Crashes and Exceptions Explained in Google Mobile App Analytics for Android and iOS

Google measuring crashes and exceptions report in Mobile App Analytics can help you make better a product, make more money, and use your development resources more efficiently.

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Google Mobile App Analytics v2 SDKs now offers easy-to-implement automated crash and exception measurement for Android and iOS, as well as a host of reporting options to slice the data in context with all of the user engagement, goal completion, and in-app payments data you already know and love.

In a blog post, Google offers tips to help developers get started, and give some pointers:

crashes and exceptions report in Google Mobile App Analytics

Automate crash measurement with just one line of code to implement for Android or iOS. "Now each time your app crashes, the crash will be measured and sent to Google Analytics automatically," Google said.

<bool name="ga_reportUncaughtExceptions">true</bool>
// Enable automatic crash measurement (iOS).
[GAI sharedInstance].trackUncaughtExceptions = YES;

Monitor the stability of your app from version to version by looking at crashes and exceptions by app version in the Crashes & Exceptions report.

"If you are measuring the same app on two different platforms, like Android or iOS, you can break this view down further by selecting Platform as the secondary dimension. To graph crashes for two or more versions over time, you can create advanced segments for each version number, and apply them both to the Crashes and Exceptions report," Google explains.

Find out what crashes are costing you in terms of both user engagement and dollars by using a custom segment.

Google notes, "by using a particular crash or exception as a custom segment, you can see how user engagement and in-app revenue may be impacted by a particular issue or set of issues."

Use custom segments to segment user experience and outcome data by crashes. This gives you some idea of what they might be costing you in users and in dollars.

"To set this up, you'll want to create two custom segments: one that contains all the sessions in which the exception(s) occurred, and another baseline segment that contains all other sessions unaffected by the exception(s). Once created, try applying both segments to your Goals or Ecommerce Overview reports to get a sense of how the exception(s) might affect user outcomes. Or, apply the segments to your Engagement overview report to see how the exception(s) might impact user engagement metrics," explains Google.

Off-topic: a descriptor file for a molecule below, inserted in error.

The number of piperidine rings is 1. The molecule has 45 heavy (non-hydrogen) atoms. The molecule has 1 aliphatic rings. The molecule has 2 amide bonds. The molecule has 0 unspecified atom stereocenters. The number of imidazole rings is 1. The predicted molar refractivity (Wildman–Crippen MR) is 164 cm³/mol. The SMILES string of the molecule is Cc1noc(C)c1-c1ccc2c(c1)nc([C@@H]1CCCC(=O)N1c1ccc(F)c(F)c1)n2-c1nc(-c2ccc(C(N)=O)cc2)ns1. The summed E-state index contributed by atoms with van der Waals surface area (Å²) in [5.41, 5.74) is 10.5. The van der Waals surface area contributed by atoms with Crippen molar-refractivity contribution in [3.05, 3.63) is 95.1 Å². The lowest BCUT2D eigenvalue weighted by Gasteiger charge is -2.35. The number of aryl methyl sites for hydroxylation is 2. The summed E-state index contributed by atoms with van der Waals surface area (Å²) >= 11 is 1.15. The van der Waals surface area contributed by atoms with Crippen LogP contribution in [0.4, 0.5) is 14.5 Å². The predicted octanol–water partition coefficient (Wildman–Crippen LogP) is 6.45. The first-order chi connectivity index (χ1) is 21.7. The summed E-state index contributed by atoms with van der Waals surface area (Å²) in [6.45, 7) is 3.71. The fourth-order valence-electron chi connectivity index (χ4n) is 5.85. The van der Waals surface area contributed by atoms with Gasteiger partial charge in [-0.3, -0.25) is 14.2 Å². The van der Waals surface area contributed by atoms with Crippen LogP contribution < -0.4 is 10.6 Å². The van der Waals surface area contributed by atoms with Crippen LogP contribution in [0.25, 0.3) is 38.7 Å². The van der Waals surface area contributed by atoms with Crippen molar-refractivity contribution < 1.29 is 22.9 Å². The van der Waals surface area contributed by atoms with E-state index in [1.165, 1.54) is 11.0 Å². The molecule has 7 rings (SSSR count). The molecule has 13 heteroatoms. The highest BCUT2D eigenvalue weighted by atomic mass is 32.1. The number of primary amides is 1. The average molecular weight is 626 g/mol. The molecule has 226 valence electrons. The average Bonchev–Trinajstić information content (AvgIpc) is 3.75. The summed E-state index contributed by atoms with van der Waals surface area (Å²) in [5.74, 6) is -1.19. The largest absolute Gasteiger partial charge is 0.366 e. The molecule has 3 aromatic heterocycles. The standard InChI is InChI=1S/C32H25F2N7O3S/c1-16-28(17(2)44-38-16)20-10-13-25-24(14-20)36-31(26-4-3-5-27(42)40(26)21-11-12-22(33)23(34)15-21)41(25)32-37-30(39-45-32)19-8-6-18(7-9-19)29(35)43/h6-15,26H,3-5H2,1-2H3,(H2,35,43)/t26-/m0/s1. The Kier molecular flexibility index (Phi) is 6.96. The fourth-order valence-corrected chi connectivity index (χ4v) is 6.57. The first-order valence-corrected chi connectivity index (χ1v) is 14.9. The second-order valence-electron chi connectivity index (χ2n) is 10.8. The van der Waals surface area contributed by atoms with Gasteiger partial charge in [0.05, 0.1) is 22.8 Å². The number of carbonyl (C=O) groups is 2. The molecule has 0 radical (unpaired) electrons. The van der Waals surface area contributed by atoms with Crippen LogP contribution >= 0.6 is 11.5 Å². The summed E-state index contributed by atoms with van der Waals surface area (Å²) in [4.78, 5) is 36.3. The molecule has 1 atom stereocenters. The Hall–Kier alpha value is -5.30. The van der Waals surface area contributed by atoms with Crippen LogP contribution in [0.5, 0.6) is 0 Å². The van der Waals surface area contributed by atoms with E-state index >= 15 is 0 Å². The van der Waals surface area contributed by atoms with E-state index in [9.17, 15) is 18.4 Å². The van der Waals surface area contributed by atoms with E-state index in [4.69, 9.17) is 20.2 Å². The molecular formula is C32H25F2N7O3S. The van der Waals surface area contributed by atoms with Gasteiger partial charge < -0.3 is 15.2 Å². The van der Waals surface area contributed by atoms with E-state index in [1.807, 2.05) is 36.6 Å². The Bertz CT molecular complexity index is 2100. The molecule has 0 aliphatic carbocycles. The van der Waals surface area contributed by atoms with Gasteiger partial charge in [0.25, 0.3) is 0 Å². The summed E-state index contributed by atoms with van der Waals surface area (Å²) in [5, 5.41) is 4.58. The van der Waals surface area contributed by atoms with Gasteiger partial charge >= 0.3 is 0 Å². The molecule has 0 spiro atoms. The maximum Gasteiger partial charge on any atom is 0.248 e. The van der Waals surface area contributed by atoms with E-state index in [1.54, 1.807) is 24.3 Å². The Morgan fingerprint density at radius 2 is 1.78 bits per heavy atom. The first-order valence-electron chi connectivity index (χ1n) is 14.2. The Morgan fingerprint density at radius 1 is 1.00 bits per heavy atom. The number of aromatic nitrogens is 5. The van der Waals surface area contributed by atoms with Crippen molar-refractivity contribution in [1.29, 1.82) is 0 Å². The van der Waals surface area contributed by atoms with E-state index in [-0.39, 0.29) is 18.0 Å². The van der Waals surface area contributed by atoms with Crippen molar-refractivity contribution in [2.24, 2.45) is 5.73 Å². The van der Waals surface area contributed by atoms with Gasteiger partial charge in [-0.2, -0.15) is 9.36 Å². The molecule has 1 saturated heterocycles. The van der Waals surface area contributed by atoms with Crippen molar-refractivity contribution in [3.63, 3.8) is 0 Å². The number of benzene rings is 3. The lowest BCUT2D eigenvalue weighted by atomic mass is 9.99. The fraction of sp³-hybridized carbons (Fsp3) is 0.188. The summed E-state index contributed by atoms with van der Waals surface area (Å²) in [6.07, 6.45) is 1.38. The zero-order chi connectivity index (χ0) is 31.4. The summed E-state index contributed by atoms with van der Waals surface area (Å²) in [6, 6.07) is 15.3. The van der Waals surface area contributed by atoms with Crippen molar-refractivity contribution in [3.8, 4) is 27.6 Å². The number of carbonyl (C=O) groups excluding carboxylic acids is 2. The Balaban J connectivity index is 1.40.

crashes by device by using a custom report in Google Mobile App Analytics

Monitor crashes and exception per device to find out where additional testing and bug fixes may be needed. "To see crashes and exceptions by device, create a custom report and use a dimension like Mobile Device Marketing Name, with Crashes and Exceptions as the metric," Google adds.

To get even more detail, add the Exception Description dimension as a secondary dimension.

Measure caught exceptions. "While caught exceptions won't crash your app, they still may be valuable events to measure, especially when they might have an impact on user experience and outcomes," Google writes.

A caught exception is measured in Google Analytics using a custom description. "For instance, if your app normally catches a server timeout exception when requesting user data, it might be useful to measure that caught exception to know how often a user's request is not being fulfilled," explains Google.

Further Google notes, that you should never send personally identifiable data (PII) to Google Analytics. "Raw exception descriptions may contain PII and we don't recommend sending them to Google Analytics for that reason," adds Google.

Also note, that there's a 100 character limit on exception descriptions, "so if you send your own descriptions, be sure to keep them concise."

caught exception is measured in Google Mobile App Analytics using a custom description

Check out the resources to implemt crash and exception measurement in your app: